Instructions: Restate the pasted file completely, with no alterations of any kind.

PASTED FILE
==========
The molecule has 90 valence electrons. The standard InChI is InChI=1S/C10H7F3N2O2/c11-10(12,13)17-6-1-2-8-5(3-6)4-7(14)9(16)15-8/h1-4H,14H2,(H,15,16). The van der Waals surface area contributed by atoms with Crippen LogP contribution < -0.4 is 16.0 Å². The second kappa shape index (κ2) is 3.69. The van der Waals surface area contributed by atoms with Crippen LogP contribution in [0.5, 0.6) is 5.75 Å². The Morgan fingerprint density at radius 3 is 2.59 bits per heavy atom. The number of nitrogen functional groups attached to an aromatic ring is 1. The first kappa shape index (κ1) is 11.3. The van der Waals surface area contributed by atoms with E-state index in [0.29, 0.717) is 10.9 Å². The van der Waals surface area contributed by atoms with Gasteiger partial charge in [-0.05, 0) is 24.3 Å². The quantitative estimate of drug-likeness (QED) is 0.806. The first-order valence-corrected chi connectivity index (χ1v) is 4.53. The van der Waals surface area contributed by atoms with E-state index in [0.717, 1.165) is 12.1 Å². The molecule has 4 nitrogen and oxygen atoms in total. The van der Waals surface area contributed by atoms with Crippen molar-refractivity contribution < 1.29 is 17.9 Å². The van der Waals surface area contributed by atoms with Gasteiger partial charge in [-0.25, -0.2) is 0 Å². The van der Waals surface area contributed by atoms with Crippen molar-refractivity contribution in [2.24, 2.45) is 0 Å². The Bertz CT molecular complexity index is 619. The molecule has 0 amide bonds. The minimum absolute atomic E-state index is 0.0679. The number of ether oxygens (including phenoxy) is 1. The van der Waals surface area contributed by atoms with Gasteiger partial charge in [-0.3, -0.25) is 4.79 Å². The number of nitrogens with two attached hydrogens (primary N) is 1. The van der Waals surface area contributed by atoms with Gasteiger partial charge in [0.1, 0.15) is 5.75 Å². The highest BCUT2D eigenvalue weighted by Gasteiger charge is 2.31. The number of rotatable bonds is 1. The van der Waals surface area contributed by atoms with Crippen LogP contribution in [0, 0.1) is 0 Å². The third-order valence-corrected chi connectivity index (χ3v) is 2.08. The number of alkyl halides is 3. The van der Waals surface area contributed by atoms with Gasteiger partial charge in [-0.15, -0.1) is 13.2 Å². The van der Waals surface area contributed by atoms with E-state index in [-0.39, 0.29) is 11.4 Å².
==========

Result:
The molecule has 90 valence electrons. The standard InChI is InChI=1S/C10H7F3N2O2/c11-10(12,13)17-6-1-2-8-5(3-6)4-7(14)9(16)15-8/h1-4H,14H2,(H,15,16). The van der Waals surface area contributed by atoms with Crippen LogP contribution < -0.4 is 16.0 Å². The second kappa shape index (κ2) is 3.69. The van der Waals surface area contributed by atoms with Crippen LogP contribution in [0.5, 0.6) is 5.75 Å². The Morgan fingerprint density at radius 3 is 2.59 bits per heavy atom. The number of nitrogen functional groups attached to an aromatic ring is 1. The first kappa shape index (κ1) is 11.3. The van der Waals surface area contributed by atoms with E-state index in [0.29, 0.717) is 10.9 Å². The van der Waals surface area contributed by atoms with Gasteiger partial charge in [-0.05, 0) is 24.3 Å². The quantitative estimate of drug-likeness (QED) is 0.806. The first-order valence-corrected chi connectivity index (χ1v) is 4.53. The van der Waals surface area contributed by atoms with E-state index in [0.717, 1.165) is 12.1 Å². The molecule has 4 nitrogen and oxygen atoms in total. The van der Waals surface area contributed by atoms with Crippen molar-refractivity contribution < 1.29 is 17.9 Å². The van der Waals surface area contributed by atoms with Gasteiger partial charge in [-0.25, -0.2) is 0 Å². The van der Waals surface area contributed by atoms with Crippen molar-refractivity contribution in [2.24, 2.45) is 0 Å². The Bertz CT molecular complexity index is 619. The molecule has 0 amide bonds. The minimum absolute atomic E-state index is 0.0679. The number of ether oxygens (including phenoxy) is 1. The van der Waals surface area contributed by atoms with Gasteiger partial charge in [-0.3, -0.25) is 4.79 Å². The number of nitrogens with two attached hydrogens (primary N) is 1. The van der Waals surface area contributed by atoms with Gasteiger partial charge in [0.1, 0.15) is 5.75 Å². The highest BCUT2D eigenvalue weighted by Gasteiger charge is 2.31. The number of rotatable bonds is 1. The van der Waals surface area contributed by atoms with Crippen LogP contribution in [0, 0.1) is 0 Å². The third-order valence-corrected chi connectivity index (χ3v) is 2.08. The number of alkyl halides is 3. The van der Waals surface area contributed by atoms with Gasteiger partial charge in [-0.15, -0.1) is 13.2 Å². The van der Waals surface area contributed by atoms with E-state index in [-0.39, 0.29) is 11.4 Å².